Thursday, 23 April 2020
Nitrogen still worth a look
Significant areas of pasture in both islands are now recovering slowly from summer/autumn drought. While in Southland and the West Coast pasture supply has been affected by very wet conditions.
Couple this with the effects of the pandemic on slowing the ability of freezing works to process stock usually slaughtered before winter, and many farmers will be facing tight feed supplies for the next few months.
The Ministry for Primary Industries has contracted farm consultants to monitor the situation throughout New Zealand. At the end of February, there was a significant feed deficit and low pasture covers throughout much of the country. At that time, there was still enough supplementary feed stocks for farmers to buy.
By the end of March, the overall position of pasture deficits and cover, despite rain in parts of the drought affected areas, had not changed significantly. However, supplies of supplementary feed for purchase were running low.
The days are getting shorter, air and soil temperatures are slowly decreasing. But in late April pastures are still growing. If you are short of feed to meet your current needs and get you through the winter, there is still a window of opportunity to apply N fertiliser, and expect to grow more pasture in the next eight to ten weeks.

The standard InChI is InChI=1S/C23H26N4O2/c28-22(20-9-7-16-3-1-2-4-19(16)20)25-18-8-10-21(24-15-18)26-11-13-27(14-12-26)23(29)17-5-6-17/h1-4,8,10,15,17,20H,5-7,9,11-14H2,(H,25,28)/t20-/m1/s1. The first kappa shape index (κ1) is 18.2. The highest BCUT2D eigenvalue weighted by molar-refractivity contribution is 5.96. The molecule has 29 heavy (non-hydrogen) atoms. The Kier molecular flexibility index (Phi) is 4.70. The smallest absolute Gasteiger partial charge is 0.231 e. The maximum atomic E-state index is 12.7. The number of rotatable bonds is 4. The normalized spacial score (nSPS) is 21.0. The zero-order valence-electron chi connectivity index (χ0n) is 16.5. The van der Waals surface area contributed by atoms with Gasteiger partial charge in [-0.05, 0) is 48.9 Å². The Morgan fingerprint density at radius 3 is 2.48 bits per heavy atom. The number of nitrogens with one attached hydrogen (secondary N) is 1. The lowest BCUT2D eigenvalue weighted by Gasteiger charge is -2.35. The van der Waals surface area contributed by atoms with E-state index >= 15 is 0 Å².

The response may not be as good as an application in early April. Given current conditions you might expect to grow 5-7 kg DM/kg N applied, but this response will help ease the feed situation going into winter. The added benefit is that with grasses going into winter in better condition, (autumn N stimulates new tiller formation, and these then grow in spring) your pastures will produce better in early spring.
While winter N applications (June, July and August) are not best practice due to the greater risk of losing some of that fertiliser N as leaching, animal welfare concerns around feeding your stock may very well mean that it is an acceptable tactic in the current situation. This is especially true in the warmer northern areas where pastures are still actively growing.
Those farmers who spray pastures for a variety of reasons could also consider using gibberellic acid (GA) on recently grazed pastures (two to three days after grazing) either with or without liquid N. Gibberellic acid is a plant growth regulator (or plant hormone), and is produced naturally by plants themselves.
At this time of year, the plants reduce their own production of GA. This is in response to the shorter days and cooler temperatures as they slow their metabolism for the cool season. Giving your pastures a dose of GA basically fools the plants into thinking that winter has not yet arrived. While many of you will have lengthened your grazing rotation, you should graze the GA-boosted pastures within 28-30 days of application to get the benefit of the response.